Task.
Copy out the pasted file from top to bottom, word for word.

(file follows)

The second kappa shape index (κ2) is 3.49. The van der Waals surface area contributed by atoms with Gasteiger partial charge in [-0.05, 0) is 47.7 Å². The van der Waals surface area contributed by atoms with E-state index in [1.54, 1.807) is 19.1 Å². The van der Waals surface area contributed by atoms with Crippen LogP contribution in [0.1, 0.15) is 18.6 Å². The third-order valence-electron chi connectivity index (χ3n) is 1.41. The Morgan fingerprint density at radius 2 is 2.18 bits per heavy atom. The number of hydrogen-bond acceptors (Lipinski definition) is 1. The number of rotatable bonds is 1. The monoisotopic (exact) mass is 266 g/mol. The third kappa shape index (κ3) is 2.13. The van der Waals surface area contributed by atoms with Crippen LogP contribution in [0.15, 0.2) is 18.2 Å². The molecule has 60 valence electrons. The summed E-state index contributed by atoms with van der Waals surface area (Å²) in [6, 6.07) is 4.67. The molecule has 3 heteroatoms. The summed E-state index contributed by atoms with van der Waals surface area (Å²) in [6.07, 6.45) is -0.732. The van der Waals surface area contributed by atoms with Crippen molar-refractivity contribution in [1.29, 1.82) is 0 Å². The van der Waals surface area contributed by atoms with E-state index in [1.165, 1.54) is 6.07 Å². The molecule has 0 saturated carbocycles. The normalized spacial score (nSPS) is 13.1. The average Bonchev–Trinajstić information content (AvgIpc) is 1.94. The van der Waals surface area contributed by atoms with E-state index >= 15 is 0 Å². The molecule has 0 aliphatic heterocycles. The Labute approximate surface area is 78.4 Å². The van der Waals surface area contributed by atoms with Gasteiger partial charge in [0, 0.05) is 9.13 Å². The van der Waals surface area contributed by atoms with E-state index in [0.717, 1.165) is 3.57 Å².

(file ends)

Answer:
The second kappa shape index (κ2) is 3.49. The van der Waals surface area contributed by atoms with Gasteiger partial charge in [-0.05, 0) is 47.7 Å². The van der Waals surface area contributed by atoms with E-state index in [1.54, 1.807) is 19.1 Å². The van der Waals surface area contributed by atoms with Crippen LogP contribution in [0.1, 0.15) is 18.6 Å². The third-order valence-electron chi connectivity index (χ3n) is 1.41. The Morgan fingerprint density at radius 2 is 2.18 bits per heavy atom. The number of hydrogen-bond acceptors (Lipinski definition) is 1. The number of rotatable bonds is 1. The monoisotopic (exact) mass is 266 g/mol. The third kappa shape index (κ3) is 2.13. The van der Waals surface area contributed by atoms with Crippen LogP contribution in [0.15, 0.2) is 18.2 Å². The molecule has 60 valence electrons. The summed E-state index contributed by atoms with van der Waals surface area (Å²) in [6, 6.07) is 4.67. The molecule has 3 heteroatoms. The summed E-state index contributed by atoms with van der Waals surface area (Å²) in [6.07, 6.45) is -0.732. The van der Waals surface area contributed by atoms with Crippen molar-refractivity contribution in [1.29, 1.82) is 0 Å². The van der Waals surface area contributed by atoms with E-state index in [1.165, 1.54) is 6.07 Å². The molecule has 0 saturated carbocycles. The normalized spacial score (nSPS) is 13.1. The average Bonchev–Trinajstić information content (AvgIpc) is 1.94. The van der Waals surface area contributed by atoms with E-state index >= 15 is 0 Å². The molecule has 0 aliphatic heterocycles. The Labute approximate surface area is 78.4 Å². The van der Waals surface area contributed by atoms with Gasteiger partial charge in [0, 0.05) is 9.13 Å². The van der Waals surface area contributed by atoms with E-state index in [0.717, 1.165) is 3.57 Å².